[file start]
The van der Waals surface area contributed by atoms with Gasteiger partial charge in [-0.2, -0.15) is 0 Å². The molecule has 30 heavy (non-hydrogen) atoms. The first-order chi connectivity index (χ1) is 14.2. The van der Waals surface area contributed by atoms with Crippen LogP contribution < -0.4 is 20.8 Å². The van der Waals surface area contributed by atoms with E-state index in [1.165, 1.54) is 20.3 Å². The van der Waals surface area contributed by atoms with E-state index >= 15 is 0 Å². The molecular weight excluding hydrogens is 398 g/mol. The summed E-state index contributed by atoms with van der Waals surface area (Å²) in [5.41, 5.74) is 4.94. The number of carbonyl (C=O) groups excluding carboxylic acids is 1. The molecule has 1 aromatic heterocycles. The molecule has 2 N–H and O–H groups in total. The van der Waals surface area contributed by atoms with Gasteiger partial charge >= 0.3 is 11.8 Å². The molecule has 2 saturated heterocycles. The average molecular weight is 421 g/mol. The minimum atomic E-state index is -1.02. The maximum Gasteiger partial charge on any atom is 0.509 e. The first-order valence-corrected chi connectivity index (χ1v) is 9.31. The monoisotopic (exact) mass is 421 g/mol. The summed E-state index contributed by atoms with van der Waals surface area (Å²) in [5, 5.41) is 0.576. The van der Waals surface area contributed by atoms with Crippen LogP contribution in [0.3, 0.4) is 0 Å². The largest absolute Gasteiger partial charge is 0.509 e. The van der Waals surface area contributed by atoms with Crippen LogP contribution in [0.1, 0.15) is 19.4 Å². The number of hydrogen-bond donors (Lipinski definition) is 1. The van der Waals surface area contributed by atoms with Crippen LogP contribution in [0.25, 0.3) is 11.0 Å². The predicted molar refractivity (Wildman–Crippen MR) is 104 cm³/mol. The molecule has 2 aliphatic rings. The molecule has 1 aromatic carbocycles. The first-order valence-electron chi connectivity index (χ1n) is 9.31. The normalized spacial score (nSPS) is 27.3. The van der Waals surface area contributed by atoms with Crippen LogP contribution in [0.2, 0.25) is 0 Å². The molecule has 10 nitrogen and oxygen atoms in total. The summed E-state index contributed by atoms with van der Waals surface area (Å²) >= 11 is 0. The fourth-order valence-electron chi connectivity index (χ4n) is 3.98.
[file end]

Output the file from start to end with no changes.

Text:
The van der Waals surface area contributed by atoms with Gasteiger partial charge in [-0.2, -0.15) is 0 Å². The molecule has 30 heavy (non-hydrogen) atoms. The first-order chi connectivity index (χ1) is 14.2. The van der Waals surface area contributed by atoms with Crippen LogP contribution < -0.4 is 20.8 Å². The van der Waals surface area contributed by atoms with E-state index in [1.165, 1.54) is 20.3 Å². The van der Waals surface area contributed by atoms with E-state index >= 15 is 0 Å². The molecular weight excluding hydrogens is 398 g/mol. The summed E-state index contributed by atoms with van der Waals surface area (Å²) in [5.41, 5.74) is 4.94. The number of carbonyl (C=O) groups excluding carboxylic acids is 1. The molecule has 1 aromatic heterocycles. The molecule has 2 N–H and O–H groups in total. The van der Waals surface area contributed by atoms with Gasteiger partial charge >= 0.3 is 11.8 Å². The molecule has 2 saturated heterocycles. The average molecular weight is 421 g/mol. The minimum atomic E-state index is -1.02. The maximum Gasteiger partial charge on any atom is 0.509 e. The first-order valence-corrected chi connectivity index (χ1v) is 9.31. The monoisotopic (exact) mass is 421 g/mol. The summed E-state index contributed by atoms with van der Waals surface area (Å²) in [5, 5.41) is 0.576. The van der Waals surface area contributed by atoms with Crippen LogP contribution in [0.3, 0.4) is 0 Å². The largest absolute Gasteiger partial charge is 0.509 e. The van der Waals surface area contributed by atoms with Crippen LogP contribution in [0.1, 0.15) is 19.4 Å². The number of hydrogen-bond donors (Lipinski definition) is 1. The van der Waals surface area contributed by atoms with Crippen LogP contribution in [0.25, 0.3) is 11.0 Å². The predicted molar refractivity (Wildman–Crippen MR) is 104 cm³/mol. The molecule has 2 aliphatic rings. The molecule has 1 aromatic carbocycles. The first-order valence-electron chi connectivity index (χ1n) is 9.31. The normalized spacial score (nSPS) is 27.3. The van der Waals surface area contributed by atoms with Crippen LogP contribution in [0.2, 0.25) is 0 Å². The molecule has 10 nitrogen and oxygen atoms in total. The summed E-state index contributed by atoms with van der Waals surface area (Å²) >= 11 is 0. The fourth-order valence-electron chi connectivity index (χ4n) is 3.98.